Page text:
Gorillaz - Plastic Beach
Label: Virgin Records
Release Date: March 3rd, 2010
Forever, the Gorillaz have just been a cartoon-faced group that surfaced through catchy pop tunes and were taken as a joke at face value. This premature evaluation led to Damon Albarn becoming overlooked as the mastermind behind the fictional group. After a number of radio friendly singles, chart topping albums, and collaboration with two of the best producers in the game, the group are finally back with a change of pace. Murdoc and the boys aren't just your ordinary cartoons, they are real in a matter of speaking and have crafted an album that is more serious than half of the band's rivaling artists.
The first thing that is noticeable about Plastic Beach is that it doesn't have radio appeal similar to the previous albums. Cutting the cord from past album producers Dan The Automator and Dangermouse, it is ironic enough that this is Gorrilaz strongest work to date. Albarn took over the producing reigns and created music that isn't just an audible experience, but a visual one as well. Plastic Beach is a full blown hip-hop/trip-hop album and a prime example of how to stray away from one genre to dominate another. If Albarn has done anything with this project, he has shown his knowledge of flawless production and the ability to create aesthetically pleasing tunes.
Plastic Beach begins with a whimsical, orchestrated intro that is capable of putting movie scores to shame, bringing up the question why Albarn hasn't already scored movies. Snoop Dogg makes a guest appearance on "Welcome To The World of The Plastic Beach" which is a great indicator of what is to come. "White Flag" again demonstrates Albarn's musical control and exuberance as Bashy and Kano do the honors to top off the track.
Finally Murdoc appears four songs deep on "Rhinestone Eyes", which may appear to sound completely irrational and perhaps out of place but works perfectly within the record. "Stylo" features a heavy synth bass line, a full blown 80s beach groove mixed with the most delicate trance vibes, and is backed by Mos Def who closes the song in true form. De La Soul's influence is completely obvious and appreciated on "Superfast Jellyfish" as it stands out as one of the most pop-orientated songs on Plastic Beach, following through with the theme of the album.
Beauty isn't a word that has been used to describe Gorillaz at any point, but things have changed and currently this statement is no longer valid. "Empire Ants" is one of, if not the best Gorillaz song to date. Straying away from their bass centered pop tunes, Albarn has teamed up with Swedish synth rockers Little Dragon to create a musical landscape that triumphs high above other trance/trip hop artists. "Glitter Freeze" is a over the top, four minute synthesizer extravaganza.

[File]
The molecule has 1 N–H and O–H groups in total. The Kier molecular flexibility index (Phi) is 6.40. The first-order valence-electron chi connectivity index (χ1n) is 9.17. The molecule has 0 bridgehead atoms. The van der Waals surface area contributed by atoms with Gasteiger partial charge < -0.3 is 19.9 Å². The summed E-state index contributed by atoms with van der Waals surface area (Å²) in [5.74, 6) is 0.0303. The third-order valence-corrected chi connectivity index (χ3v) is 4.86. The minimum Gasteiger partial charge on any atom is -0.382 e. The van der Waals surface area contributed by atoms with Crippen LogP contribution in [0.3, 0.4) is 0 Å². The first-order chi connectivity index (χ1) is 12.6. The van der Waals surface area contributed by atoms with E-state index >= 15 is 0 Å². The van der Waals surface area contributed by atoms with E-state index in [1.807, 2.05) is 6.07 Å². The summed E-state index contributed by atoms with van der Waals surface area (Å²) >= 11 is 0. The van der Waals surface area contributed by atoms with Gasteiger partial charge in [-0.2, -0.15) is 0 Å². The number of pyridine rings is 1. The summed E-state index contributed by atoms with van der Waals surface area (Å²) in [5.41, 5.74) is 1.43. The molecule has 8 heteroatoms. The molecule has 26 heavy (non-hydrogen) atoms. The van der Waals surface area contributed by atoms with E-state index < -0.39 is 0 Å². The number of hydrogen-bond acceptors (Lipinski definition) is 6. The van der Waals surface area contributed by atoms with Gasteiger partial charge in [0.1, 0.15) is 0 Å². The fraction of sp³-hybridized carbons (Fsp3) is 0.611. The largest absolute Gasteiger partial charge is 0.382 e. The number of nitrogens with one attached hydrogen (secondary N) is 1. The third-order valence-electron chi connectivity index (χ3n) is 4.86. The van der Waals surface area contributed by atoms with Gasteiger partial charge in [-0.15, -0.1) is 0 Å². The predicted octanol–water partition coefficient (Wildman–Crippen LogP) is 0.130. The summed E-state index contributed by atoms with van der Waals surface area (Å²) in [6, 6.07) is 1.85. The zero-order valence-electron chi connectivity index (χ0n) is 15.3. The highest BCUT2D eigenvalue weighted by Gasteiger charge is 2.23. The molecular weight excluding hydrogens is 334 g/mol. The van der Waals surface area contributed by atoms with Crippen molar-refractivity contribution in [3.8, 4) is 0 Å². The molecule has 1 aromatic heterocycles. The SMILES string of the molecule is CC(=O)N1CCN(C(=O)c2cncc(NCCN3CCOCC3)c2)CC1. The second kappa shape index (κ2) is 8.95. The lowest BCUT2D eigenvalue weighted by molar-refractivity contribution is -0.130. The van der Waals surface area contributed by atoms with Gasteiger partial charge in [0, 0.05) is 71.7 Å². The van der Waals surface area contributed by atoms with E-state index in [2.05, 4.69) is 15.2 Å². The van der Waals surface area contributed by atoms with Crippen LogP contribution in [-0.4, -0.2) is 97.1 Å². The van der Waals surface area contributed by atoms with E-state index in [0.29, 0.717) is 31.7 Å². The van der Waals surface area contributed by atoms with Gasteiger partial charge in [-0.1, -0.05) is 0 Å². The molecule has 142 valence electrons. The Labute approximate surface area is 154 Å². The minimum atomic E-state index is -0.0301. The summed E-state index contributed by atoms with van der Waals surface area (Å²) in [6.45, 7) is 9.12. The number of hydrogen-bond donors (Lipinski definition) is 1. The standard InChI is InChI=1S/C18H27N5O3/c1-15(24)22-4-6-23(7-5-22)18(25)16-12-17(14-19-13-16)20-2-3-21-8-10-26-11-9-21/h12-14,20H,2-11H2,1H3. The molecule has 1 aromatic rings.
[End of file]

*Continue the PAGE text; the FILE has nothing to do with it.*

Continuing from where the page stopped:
Legend Lou Reed donates vocals to "Some Kind of Nature" in such natural fashion that Gorillaz sound like they might be his own personal project. "On Melancholy Hill" flows so nicely that it is over before you can even fully appreciate its true beauty. On an album overtaken by slow relaxed beats, Murdoc sings us into a "feel good" musical coma, and solidifies the song as an instant classic. The infectious vacation that is "On Melancholy Hill" is short lived as "Broken" brings you back down to earth, but softer than ever. "Sweepstakes" is the only real misstep on Plastic Beach as clashing drums, fast paced electronics, and overbearing vocals from Mos Def leave a lot to be desired from the match sent from heaven.
The title track embodies everything the record wishes and wants to display. The slow introduction is like witnessing a slow-motion Quentin Tarrantino showdown that quickly switches over to the hypnotic wonderland that has been filling your ears for the past twelve tracks. Mick Jones and Paul Simonon of The Clash add a little star appeal to the track. "To Binge" features Little Dragon once again, creating unmatchable soundscapes. Bobby Womack comes across as the narrator for "Clouds of Unknowing" as his deep and quirky voice compete with the orchestration for the spotlight.
Finally the album comes to a close with "Pirate Jet", the most diabolical song on the album. While the band has been known for the antics in their music, they haven't appeared until now. Up-to-no-good synth lines and electronic beeps show signs of where the band has been and where they are now, and it couldn't be any better. 2D, known for his quick tongue, brings Plastic Beach to an end with a few weary lines while leaving a taste of something that you have been missing for quite some time.
If there was one theme for Plastic Beach as a whole, it would be irony. Irony for the fact that it wasn't even supposed to be a Gorillaz album, and that even without top notch producers, Albarn has mastered his fictional creation to a completely new level. For cartoons, Gorillaz are more real than others without even trying, so who's comical now?